‘I feel abandoned’: Disabled people going without food and heating as ministers deny them Covid uplift

‘I find myself sitting in the dark so as not to turn the lights on for too long,’ says MS sufferer David Allen

May Bulman
Social Affairs Correspondent
Wednesday 03 February 2021 09:47 GMT
David Allen, 62, who suffers from primary progressive multiple sclerosis (MS), said he sits in the dark to save on electricity bills
David Allen, 62, who suffers from primary progressive multiple sclerosis (MS), said he sits in the dark to save on electricity bills (Lucy Young)

Disabled people are being forced to go without food, heating and medication during the pandemic as ministers refuse to increase their benefits in line with other welfare support claimants, charities warn.

The chancellor, Rishi Sunak, announced in March that universal credit claimants would receive a weekly £20 uplift in their benefit payment to support them through the public health crisis. 

However, about 1.9 million people on disability and sickness benefits – and a further 300,000 on the old benefits who have not yet moved over to universal credit – were not awarded the same increase.

New research now reveals that tens of thousands of disabled people have subsequently fallen into hardship, with many unable to afford basic essentials, such as food and heating, because of costs increasing as a result of the pandemic.

Campaigners have accused ministers of creating a “two-tier discriminatory welfare state” and urged the government to immediately increase legacy benefits in line with the universal credit uplift.

A survey carried out by the Disability Benefit Consortium (DBC), a network of more than 100 organisations, of 1,126 disability benefit claimants found that 82 per cent said they had spent more than they normally would – because of greater food shopping and utility bills, as well as having to pay for taxis to attend essential appointments – since the Covid-19 crisis began.

Two-thirds (66 per cent) said they had to go without such essentials as food, heating and medication as a result of increased costs since the pandemic started, while almost half (44 per cent) said they had fallen behind on financial commitments like rent, mortgage payments and household bills.

In one case, David Allen, 62, who was diagnosed with primary progressive multiple sclerosis (MS) in 1996 and has been receiving legacy benefits for over 10 years, was bedbound with the coronavirus in March and had no choice but to have food delivered.  

The Luton resident, who is still shielding as he is clinically vulnerable, subsequently had to spend more than usual on his weekly shopping because the minimum order is £25, plus the delivery fees – and has resorted to cutting down on his electricity use to make up for it.

“I’m constantly worrying about other costs – I find myself sitting in the dark more than I should so as not to turn the lights on for too long, as well as only switching the TV on when I’m watching a programme,” Mr Allen said.

“I live on my own, so it’s hard not to think your world is closing in around you. The harsh reality is that the pandemic has meant our bills are going up quicker than our income, and there’s just nowhere to go to make up for that. It’s meant we feel abandoned and left to sink.”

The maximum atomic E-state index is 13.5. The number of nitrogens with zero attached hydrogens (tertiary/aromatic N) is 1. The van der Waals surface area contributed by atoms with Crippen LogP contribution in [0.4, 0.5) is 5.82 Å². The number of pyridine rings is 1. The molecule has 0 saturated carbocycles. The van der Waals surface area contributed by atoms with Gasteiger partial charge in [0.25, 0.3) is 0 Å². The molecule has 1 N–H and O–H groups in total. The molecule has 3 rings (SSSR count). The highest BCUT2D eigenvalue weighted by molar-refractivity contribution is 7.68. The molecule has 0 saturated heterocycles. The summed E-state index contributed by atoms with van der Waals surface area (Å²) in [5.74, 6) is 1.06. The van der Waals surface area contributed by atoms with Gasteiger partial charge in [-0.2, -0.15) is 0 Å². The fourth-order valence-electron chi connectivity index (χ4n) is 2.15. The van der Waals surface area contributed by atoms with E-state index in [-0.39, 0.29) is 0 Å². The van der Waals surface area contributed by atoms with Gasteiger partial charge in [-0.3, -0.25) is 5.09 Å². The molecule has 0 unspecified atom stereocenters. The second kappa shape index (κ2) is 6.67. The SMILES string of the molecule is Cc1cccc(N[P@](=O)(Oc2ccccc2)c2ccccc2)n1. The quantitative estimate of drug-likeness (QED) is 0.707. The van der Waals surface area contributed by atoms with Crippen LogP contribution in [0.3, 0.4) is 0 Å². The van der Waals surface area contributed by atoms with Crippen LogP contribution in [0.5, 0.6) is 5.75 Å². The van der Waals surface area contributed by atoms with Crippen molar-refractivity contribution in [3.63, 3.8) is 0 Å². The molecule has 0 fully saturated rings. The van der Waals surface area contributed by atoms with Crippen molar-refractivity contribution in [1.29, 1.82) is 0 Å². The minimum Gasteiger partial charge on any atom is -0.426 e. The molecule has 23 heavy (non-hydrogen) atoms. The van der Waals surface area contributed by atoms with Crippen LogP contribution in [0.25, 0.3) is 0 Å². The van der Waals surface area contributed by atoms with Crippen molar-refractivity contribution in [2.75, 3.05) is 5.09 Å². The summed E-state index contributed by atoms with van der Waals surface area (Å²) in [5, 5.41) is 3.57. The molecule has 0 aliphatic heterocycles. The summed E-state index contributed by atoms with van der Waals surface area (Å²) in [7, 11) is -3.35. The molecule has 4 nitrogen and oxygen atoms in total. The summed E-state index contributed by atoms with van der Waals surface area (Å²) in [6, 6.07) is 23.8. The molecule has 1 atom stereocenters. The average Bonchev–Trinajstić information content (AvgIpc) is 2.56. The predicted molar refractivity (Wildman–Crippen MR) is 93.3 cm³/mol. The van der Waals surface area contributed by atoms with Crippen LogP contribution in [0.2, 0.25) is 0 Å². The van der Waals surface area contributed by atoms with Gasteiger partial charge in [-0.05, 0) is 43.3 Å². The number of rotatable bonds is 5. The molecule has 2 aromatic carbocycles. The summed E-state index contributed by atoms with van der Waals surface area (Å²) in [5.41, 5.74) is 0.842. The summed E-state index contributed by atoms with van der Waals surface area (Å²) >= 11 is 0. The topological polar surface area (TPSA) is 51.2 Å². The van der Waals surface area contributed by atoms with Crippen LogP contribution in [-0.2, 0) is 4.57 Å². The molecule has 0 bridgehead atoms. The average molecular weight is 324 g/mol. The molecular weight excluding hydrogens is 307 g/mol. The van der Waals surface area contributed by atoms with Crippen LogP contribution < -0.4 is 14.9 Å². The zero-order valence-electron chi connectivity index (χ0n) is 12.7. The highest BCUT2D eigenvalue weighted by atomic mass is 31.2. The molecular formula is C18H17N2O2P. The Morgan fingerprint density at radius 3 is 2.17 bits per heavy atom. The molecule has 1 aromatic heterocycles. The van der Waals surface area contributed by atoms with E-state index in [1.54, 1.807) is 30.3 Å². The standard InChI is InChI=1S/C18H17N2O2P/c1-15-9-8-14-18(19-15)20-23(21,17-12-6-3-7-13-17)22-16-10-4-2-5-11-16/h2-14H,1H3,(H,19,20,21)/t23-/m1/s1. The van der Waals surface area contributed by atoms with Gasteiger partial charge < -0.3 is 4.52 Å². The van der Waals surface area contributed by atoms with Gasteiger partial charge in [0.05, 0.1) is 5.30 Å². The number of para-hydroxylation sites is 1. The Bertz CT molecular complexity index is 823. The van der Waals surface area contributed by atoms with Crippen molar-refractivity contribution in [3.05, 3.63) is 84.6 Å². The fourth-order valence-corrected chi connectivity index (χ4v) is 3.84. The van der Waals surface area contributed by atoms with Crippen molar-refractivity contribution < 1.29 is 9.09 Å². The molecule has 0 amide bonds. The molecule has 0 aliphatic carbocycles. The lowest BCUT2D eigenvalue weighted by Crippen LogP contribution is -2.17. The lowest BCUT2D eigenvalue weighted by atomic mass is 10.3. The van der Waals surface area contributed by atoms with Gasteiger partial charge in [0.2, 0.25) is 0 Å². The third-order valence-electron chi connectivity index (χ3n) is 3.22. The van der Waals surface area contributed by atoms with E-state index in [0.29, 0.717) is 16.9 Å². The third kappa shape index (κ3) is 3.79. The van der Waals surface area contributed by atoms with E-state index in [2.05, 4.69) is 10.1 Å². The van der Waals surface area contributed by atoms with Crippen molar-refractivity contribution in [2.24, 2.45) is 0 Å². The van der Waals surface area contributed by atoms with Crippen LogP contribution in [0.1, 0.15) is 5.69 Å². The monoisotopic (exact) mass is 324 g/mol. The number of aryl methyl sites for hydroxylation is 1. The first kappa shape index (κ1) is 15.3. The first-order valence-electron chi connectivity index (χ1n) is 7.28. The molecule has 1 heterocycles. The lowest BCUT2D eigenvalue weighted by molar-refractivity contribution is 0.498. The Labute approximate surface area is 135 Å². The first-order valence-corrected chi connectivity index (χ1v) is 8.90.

Asked in November why the universal credit uplift had not been applied to other benefit claimants, ministers and officials at the Department for Work and Pensions (DWP) have repeatedly blamed the “old” IT systems on which legacy benefits are processed, which they say make it “more complex” to change the rates people receive.

Other reasons given by ministers include the fact that legacy benefit claimants will receive a 37p annual increase from April, and that they have the option to switch to universal credit – but charities say this ignores the fact that switching to the new benefit system could leave people worse off in the long run.

More than 120,000 people have signed a petition calling for the 2 million disabled people, lone parents and families who receive legacy benefits to stop being denied the £20 uplift, arguing that this cohort has faced “immense hardship” as a result of the public health crisis.

Ella Abraham, Z2K’s policy and campaigns officer and campaigns co-chair of the DBC, said the government’s “inaction” on the issue has created a “two-tier discriminatory welfare state” that has pushed a “huge number” of people into poverty.

“Forcing people on to universal credit, where many will not be better off, isn’t a solution. What we need is a social security system that ensures people are not having to survive on the bare minimum but have the income they need to live a stable and dignified life. The government must increase legacy benefits now.”

Anastasia Berry, policy manager at the MS Society and policy co-chair at the DBC, echoed her concerns, saying: “An unforgivable number of disabled people have been put in danger of falling into poverty because of the extra costs of the pandemic – and the government continues to ignore them.”

A government spokesperson said: “We are committed to supporting disabled people through every stage of this pandemic and have worked hard to provide uninterrupted access to disability benefits and further financial support – making £1.3bn available to local authorities to help address pressures on local services including adult social care.

“That’s in addition to wider support, including our £280bn investment to safeguard jobs, boost welfare support and help families through the winter.”

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